One of the things I love best about teaching at a residential college is the environment we create that allows for learning to extend outside the classroom to cafeteria tables, cross-country trails and dorm lounges.
One of the problems, however, is getting students outside the wonderful bubble that we’ve created here and out to the real world. This is especially important in my art history classes where I am constantly reminding students that even the highest resolution images I show them in classes cannot compare to seeing works of art "in the flesh" as it were.
So every semester, I take my first-year Art 103: Foundations-CircaNOW class to Minneapolis to do just that. Last Saturday, 20 sleepy students boarded the bus at 7:40 am and made the 2 ½ hour trip to Minneapolis. It is a chance to do a bit of bonding, eat some great tacos and Phở at the Midtown Global Market, but most importantly, to see really challenging art in "its natural environment"—The Museum.
This isn't an ordinary field trip though – the students have a very specific assignment to complete while at the Walker Art Center or the Minneapolis Institute of Arts, a paper I call "I Don't Get It."
In the classroom, as we charge on in our romp through the world of contemporary art, we encounter work that is increasingly challenging, both aesthetically and intellectually. Sometimes this work is so difficult to understand at first, we might feel like throwing up our hands and saying, "That's it! I just don't get it!" Needless to say, if this is where we stop, we might miss a chance to gain something important from a full understanding and appreciation of the work in question. So for this assignment, I ask the students to find one work of art on display at the Walker Art Center that they simply do not "get."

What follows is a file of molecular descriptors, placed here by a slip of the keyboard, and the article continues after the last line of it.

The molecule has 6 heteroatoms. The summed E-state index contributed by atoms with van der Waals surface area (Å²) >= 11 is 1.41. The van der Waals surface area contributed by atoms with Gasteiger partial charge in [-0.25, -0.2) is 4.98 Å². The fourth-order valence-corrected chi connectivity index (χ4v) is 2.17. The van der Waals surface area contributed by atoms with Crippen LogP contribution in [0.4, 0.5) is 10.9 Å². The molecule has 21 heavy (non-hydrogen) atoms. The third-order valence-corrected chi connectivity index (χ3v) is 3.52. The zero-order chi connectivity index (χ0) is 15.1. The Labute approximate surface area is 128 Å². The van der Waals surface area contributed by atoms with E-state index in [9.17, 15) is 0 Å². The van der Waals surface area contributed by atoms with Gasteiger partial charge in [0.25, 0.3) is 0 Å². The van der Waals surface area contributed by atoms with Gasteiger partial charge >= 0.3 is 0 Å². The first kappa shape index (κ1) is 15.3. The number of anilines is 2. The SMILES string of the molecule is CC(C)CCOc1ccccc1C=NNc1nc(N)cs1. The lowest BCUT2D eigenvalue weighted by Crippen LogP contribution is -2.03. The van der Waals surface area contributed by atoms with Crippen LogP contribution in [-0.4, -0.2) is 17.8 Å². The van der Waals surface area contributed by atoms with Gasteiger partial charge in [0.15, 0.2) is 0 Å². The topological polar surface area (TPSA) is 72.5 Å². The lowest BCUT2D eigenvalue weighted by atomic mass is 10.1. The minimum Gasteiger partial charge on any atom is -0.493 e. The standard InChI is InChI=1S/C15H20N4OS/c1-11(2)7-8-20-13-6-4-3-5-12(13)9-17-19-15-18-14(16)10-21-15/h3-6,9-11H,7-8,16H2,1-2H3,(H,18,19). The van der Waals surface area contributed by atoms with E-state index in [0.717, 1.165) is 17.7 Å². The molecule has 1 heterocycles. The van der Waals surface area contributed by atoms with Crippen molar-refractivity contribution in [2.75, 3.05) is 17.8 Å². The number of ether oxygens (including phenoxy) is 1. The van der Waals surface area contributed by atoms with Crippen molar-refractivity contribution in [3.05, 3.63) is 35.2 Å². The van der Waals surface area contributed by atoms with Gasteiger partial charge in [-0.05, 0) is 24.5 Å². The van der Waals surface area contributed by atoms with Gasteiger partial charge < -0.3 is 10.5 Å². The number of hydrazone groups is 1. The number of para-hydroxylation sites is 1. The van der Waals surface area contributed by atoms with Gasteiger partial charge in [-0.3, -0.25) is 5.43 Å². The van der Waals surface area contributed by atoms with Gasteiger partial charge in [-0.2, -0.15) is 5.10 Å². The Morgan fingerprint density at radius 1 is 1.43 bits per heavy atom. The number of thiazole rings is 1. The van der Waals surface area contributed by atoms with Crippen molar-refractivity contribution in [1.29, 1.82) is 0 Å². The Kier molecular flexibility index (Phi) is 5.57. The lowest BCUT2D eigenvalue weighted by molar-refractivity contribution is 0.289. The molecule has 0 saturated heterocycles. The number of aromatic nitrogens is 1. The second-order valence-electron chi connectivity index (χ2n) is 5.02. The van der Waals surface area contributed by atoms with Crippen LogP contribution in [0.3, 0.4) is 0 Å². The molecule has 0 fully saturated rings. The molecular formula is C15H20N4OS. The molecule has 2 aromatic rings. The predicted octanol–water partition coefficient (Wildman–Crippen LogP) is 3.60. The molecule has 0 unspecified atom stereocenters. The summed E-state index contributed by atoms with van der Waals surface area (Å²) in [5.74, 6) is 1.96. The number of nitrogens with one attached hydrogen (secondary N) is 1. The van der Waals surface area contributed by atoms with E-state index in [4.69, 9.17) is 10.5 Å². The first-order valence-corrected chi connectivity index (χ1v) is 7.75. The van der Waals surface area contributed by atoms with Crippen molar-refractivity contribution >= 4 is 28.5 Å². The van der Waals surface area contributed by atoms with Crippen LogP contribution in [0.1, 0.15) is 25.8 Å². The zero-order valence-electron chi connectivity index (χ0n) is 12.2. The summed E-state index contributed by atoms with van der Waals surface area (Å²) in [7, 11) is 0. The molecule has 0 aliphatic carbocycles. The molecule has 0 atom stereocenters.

This kind of wide-open assignment is terrifying for some, but it is completely liberating for others. They rush off the bus, sketchbooks and pencils in hand, and move into the galleries. I wander around the museum, visiting a few of my old favorites, like James Turrell’s Sky Piece, and check in as these students—some for the first time—have an extended aesthetic experience as they move through the museum. They wander around. They giggle. They adopt the "museum stance" as we call it.
This past weekend, walking into the Walker’s Painter Painter exhibition, one student seemed to be looking around for me. "Dr. Kate!" she yelled (a bit more loudly than I might in an art gallery, but luckily the guard was amused), "You've GOT to see this!"
She was pointing at a turquoise tube about three feet tall, standing in the middle of the gallery. "Dr. Kate," she said again, "What. Is. THIS? Is this art? Why is this here?" And then after a moment, "Can I write my paper on this? Because it is making me really mad!"
Making students mad doesn't top my list of hoped-for outcomes generally, but sometimes, it is exactly what they need. Pulling students out of the relative safety of the classroom, forcing them to confront works of art that they might otherwise instantaneously dismiss, makes them examine things that they've never really thought about.
Perhaps it makes them confront other parts of their lives that lie unexamined and question other assumptions. Because she may be right. Maybe that turquoise tube sitting in the middle of the Walker is crap. But without experiencing and examining it she might not ever question her own assumptions about art. This questioning engages the mind and stretches the student's ability for higher-order thinking. It helps her move from remembering and understanding to analysis and evaluating. It is a difficult process, but a rewarding one, and the Phở helps.
Kate Elliott is an assistant professor of art history at Luther College. She teaches courses from ancient, medieval and renaissance art to art of the 19th and 20th centuries, as well as a Paideia 450 course in the Paideia program. She also serves as the curator of the Luther College Fine Arts Collection.